Julian O'Neill

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For the New Zealand rugby league player, see Julian O'Neill (New Zealand).
Julian O'Neill
Personal information
Born (1972-10-14) 14 October 1972 (age 42)
Hornsby, New South Wales, Australia
Playing information
Position Fullback, Five-eighth
Club
Years Team Pld T G FG P
1991–95 Brisbane Broncos 105 33 202 10 480
1995–96 London Broncos
1996–97 Western Reds 26 12 63 4 178
1997–99 South Sydney 54 9 101 0 238
2000–01 North Queensland 47 14 122 0 300
2002–03 Wigan Warriors 30 12 72 0 192
2003–05 Widnes Vikings 60 13 157 7 338
2005 Wakefield Trinity 12 2 4 0 16
Total 334 95 721 21 1742
Representative
Years Team Pld T G FG P
1993–00 Queensland 10 2 9 0 26
1997 Queensland (SL) 1 0 0 0 0
1997 Australia (SL) 1 0 0 0 0
Source: NRL Stats, RLP and Yesterday's Hero

Julian O'Neill (born 14 October 1972 in Hornsby, New South Wales) is an Australian retired professional rugby league footballer of the 1990s and 2000s. A talented fullback and goal-kicker, he enjoyed a 14-year top-grade career with several clubs in both Australia and England, which included two NSWRL premierships, a Challenge Cup victory as well as state and national representative honours. However O'Neill regularly made headlines for his involvement in numerous controversial off-field incidents.

Early life[edit]

O'Neill's mother, Annabelle O'Neill, a nursing sister, was killed in a car crash when he was five. His father, Brian Allan O'Neill, a gynaecologist, died of heart disease when Julian was six. [1]

O'Neill was raised by his grandparents and other family members from time to time. From age ten he attended boarding school at St Brendan's College in Yeppoon, Queensland. He was a prodiguous young sportsman, holding school records in athletics and swimming. He represented as an Australian Schoolboy in both rugby league and cricket. [1]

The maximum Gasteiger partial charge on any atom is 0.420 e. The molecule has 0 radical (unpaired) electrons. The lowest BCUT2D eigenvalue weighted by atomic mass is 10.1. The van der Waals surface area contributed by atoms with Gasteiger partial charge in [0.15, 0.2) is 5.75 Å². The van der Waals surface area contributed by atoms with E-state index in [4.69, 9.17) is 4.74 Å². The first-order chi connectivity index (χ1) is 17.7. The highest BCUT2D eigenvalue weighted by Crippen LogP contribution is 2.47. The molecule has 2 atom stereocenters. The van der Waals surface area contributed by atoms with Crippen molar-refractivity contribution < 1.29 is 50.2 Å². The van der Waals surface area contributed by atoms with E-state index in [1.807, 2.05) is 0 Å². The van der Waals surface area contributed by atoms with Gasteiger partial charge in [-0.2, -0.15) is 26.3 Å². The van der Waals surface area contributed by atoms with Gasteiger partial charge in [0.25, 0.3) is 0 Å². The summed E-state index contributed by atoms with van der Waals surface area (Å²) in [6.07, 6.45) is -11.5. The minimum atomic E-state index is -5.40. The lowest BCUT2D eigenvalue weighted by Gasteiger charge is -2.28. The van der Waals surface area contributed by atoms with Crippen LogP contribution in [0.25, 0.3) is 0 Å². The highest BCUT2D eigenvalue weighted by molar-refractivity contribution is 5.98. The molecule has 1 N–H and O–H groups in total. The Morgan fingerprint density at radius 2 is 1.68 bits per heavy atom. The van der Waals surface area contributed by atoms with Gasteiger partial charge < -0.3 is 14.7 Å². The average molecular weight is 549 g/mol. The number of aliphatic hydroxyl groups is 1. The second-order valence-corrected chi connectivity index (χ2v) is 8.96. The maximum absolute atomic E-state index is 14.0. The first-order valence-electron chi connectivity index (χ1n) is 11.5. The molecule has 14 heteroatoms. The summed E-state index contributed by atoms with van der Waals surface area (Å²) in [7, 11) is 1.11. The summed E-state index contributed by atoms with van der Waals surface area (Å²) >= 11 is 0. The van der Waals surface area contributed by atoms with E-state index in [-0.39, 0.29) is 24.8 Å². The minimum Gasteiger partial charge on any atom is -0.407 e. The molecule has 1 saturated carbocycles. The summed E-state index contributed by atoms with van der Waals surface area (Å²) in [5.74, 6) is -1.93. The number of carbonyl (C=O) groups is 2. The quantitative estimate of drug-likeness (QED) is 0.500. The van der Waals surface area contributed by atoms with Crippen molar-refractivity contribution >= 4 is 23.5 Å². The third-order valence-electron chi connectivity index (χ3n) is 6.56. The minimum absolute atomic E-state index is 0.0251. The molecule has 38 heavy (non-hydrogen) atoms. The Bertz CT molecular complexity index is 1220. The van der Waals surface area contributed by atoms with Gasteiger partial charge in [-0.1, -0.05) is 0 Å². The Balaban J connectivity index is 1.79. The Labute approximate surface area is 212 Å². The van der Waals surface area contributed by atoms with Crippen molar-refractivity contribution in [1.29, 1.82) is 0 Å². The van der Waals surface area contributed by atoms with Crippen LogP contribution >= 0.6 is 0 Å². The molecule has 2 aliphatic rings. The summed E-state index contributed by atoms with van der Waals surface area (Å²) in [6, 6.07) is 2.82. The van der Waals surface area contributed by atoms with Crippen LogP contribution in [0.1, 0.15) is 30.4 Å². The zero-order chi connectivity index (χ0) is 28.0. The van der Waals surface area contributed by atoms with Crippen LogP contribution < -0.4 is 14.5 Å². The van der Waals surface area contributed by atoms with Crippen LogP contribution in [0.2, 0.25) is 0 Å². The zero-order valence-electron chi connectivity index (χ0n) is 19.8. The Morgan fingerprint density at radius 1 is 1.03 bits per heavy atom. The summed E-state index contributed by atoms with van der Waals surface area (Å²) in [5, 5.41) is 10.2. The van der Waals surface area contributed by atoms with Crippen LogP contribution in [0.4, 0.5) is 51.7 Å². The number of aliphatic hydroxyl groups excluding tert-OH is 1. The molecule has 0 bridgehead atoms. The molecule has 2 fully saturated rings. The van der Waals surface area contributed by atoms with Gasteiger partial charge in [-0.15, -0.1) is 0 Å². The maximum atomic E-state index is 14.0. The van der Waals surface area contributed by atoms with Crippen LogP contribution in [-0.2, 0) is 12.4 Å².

Football career[edit]

O'Neill was signed to a sporting scholarship with the Brisbane Broncos at age fifteen and was selected for the Australian Schoolboys side in 1989. He was graded by the Broncos in 1991 and it was hoped he would take over the five-eighth position from Broncos great Wally Lewis. He showed greater form at fullback and played there in Brisbane's inaugural Grand Final victory in 1992. In the weeks following the grand final O'Neill travelled with the Broncos to England, where he played at fullback in the 1992 World Club Challenge against British champions Wigan, helping Brisbane become the first NSWRL club to win the match in Britain.

The following year, O'Neill first represented Queensland, coming off the interchange bench in Game II of the 1993 State of Origin series. He played at five-eighth in Game III. The Broncos reached the 1993 Winfield Cup Grand Final and again beat St. George for a second consecutive premiership title.

O'Neill is only 19 and he will play for Queensland and Australia. When I saw him play schoolboy football, I said to my president, Barry Nelson, 'We'll go big for this kid'. You normally give schoolboys $5,000. We offered him $40,000, and he still signed with the Broncos.

Canterbury-Bankstown CEO Peter 'Bullfrog' Moore following the 1992 Winfield Cup Grand Final[2]

O'Neill then played at fullback in all three games of the 1994 State of Origin series under coach Wally Lewis. During the 1994 NSWRL season, O'Neill played at lock forward for defending premiers Brisbane when they hosted British champions Wigan for the 1994 World Club Challenge. In 1994 and 1995 O'Neill was the Brisbane Broncos' top point-scorer. He was sacked by the Broncos in 1995 for drink-driving whilst in England.